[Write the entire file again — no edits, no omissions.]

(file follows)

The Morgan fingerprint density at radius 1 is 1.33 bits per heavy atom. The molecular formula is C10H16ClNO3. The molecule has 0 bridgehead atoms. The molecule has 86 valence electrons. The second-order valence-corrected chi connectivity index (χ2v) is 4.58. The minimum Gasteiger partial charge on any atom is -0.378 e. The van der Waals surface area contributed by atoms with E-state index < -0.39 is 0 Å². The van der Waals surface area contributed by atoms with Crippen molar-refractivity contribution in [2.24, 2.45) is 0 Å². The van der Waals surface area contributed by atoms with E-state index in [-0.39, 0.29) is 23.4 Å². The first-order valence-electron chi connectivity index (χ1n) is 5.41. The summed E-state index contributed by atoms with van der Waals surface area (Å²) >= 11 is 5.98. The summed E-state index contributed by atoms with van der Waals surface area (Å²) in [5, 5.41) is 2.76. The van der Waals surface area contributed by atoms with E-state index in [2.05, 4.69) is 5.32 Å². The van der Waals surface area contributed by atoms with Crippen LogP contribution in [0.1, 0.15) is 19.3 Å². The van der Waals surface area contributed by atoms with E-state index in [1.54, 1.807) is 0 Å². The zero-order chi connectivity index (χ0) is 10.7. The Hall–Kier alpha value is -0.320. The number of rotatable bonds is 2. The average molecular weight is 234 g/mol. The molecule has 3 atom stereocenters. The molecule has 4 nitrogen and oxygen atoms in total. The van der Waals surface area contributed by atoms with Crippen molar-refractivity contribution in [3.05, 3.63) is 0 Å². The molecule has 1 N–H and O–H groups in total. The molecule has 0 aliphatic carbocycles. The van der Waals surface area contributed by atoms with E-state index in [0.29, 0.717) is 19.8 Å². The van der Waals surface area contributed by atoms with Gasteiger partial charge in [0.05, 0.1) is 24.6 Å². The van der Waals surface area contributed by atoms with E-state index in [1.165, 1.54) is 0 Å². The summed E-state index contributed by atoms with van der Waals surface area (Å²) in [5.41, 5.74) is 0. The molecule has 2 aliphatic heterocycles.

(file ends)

The Morgan fingerprint density at radius 1 is 1.33 bits per heavy atom. The molecular formula is C10H16ClNO3. The molecule has 0 bridgehead atoms. The molecule has 86 valence electrons. The second-order valence-corrected chi connectivity index (χ2v) is 4.58. The minimum Gasteiger partial charge on any atom is -0.378 e. The van der Waals surface area contributed by atoms with E-state index < -0.39 is 0 Å². The van der Waals surface area contributed by atoms with Crippen molar-refractivity contribution in [2.24, 2.45) is 0 Å². The van der Waals surface area contributed by atoms with E-state index in [-0.39, 0.29) is 23.4 Å². The first-order valence-electron chi connectivity index (χ1n) is 5.41. The summed E-state index contributed by atoms with van der Waals surface area (Å²) >= 11 is 5.98. The summed E-state index contributed by atoms with van der Waals surface area (Å²) in [5, 5.41) is 2.76. The van der Waals surface area contributed by atoms with E-state index in [2.05, 4.69) is 5.32 Å². The van der Waals surface area contributed by atoms with Crippen LogP contribution in [0.1, 0.15) is 19.3 Å². The van der Waals surface area contributed by atoms with E-state index in [1.54, 1.807) is 0 Å². The zero-order chi connectivity index (χ0) is 10.7. The Hall–Kier alpha value is -0.320. The number of rotatable bonds is 2. The average molecular weight is 234 g/mol. The molecule has 3 atom stereocenters. The molecule has 4 nitrogen and oxygen atoms in total. The van der Waals surface area contributed by atoms with Crippen molar-refractivity contribution in [3.05, 3.63) is 0 Å². The molecule has 1 N–H and O–H groups in total. The molecule has 0 aliphatic carbocycles. The van der Waals surface area contributed by atoms with E-state index in [0.29, 0.717) is 19.8 Å². The van der Waals surface area contributed by atoms with Gasteiger partial charge in [0.05, 0.1) is 24.6 Å². The van der Waals surface area contributed by atoms with E-state index in [1.165, 1.54) is 0 Å². The summed E-state index contributed by atoms with van der Waals surface area (Å²) in [5.41, 5.74) is 0. The molecule has 2 aliphatic heterocycles.